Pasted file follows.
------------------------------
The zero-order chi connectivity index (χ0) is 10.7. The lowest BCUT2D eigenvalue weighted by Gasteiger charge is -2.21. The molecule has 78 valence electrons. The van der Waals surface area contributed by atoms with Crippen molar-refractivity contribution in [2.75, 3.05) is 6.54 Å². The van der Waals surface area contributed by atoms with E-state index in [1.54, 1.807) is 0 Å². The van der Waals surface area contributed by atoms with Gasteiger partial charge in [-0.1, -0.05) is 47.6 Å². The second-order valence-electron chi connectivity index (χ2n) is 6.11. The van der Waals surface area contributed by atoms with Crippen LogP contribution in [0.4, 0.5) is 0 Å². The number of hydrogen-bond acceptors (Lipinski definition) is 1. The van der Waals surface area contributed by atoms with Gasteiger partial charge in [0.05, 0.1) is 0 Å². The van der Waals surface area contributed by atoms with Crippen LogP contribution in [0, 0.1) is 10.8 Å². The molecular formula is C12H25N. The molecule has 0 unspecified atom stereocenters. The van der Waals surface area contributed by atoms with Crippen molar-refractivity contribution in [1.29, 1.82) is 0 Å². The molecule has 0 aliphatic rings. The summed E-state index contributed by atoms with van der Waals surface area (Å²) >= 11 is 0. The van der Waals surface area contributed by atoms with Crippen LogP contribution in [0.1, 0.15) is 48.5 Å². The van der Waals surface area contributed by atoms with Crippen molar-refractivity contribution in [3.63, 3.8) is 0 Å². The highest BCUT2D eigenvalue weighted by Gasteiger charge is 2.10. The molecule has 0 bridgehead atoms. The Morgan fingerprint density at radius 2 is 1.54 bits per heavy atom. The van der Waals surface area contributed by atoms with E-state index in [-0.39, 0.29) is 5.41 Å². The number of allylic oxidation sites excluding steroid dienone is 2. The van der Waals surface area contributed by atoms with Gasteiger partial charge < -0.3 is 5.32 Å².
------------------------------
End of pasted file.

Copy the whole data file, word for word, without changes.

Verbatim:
The zero-order chi connectivity index (χ0) is 10.7. The lowest BCUT2D eigenvalue weighted by Gasteiger charge is -2.21. The molecule has 78 valence electrons. The van der Waals surface area contributed by atoms with Crippen molar-refractivity contribution in [2.75, 3.05) is 6.54 Å². The van der Waals surface area contributed by atoms with E-state index in [1.54, 1.807) is 0 Å². The van der Waals surface area contributed by atoms with Gasteiger partial charge in [-0.1, -0.05) is 47.6 Å². The second-order valence-electron chi connectivity index (χ2n) is 6.11. The van der Waals surface area contributed by atoms with Crippen LogP contribution in [0.4, 0.5) is 0 Å². The number of hydrogen-bond acceptors (Lipinski definition) is 1. The van der Waals surface area contributed by atoms with Gasteiger partial charge in [0.05, 0.1) is 0 Å². The van der Waals surface area contributed by atoms with Crippen LogP contribution in [0, 0.1) is 10.8 Å². The molecular formula is C12H25N. The molecule has 0 unspecified atom stereocenters. The van der Waals surface area contributed by atoms with Crippen molar-refractivity contribution in [1.29, 1.82) is 0 Å². The molecule has 0 aliphatic rings. The summed E-state index contributed by atoms with van der Waals surface area (Å²) >= 11 is 0. The van der Waals surface area contributed by atoms with Crippen LogP contribution in [0.1, 0.15) is 48.5 Å². The van der Waals surface area contributed by atoms with Crippen molar-refractivity contribution in [3.63, 3.8) is 0 Å². The highest BCUT2D eigenvalue weighted by Gasteiger charge is 2.10. The molecule has 0 bridgehead atoms. The Morgan fingerprint density at radius 2 is 1.54 bits per heavy atom. The van der Waals surface area contributed by atoms with E-state index in [-0.39, 0.29) is 5.41 Å². The number of allylic oxidation sites excluding steroid dienone is 2. The van der Waals surface area contributed by atoms with Gasteiger partial charge < -0.3 is 5.32 Å².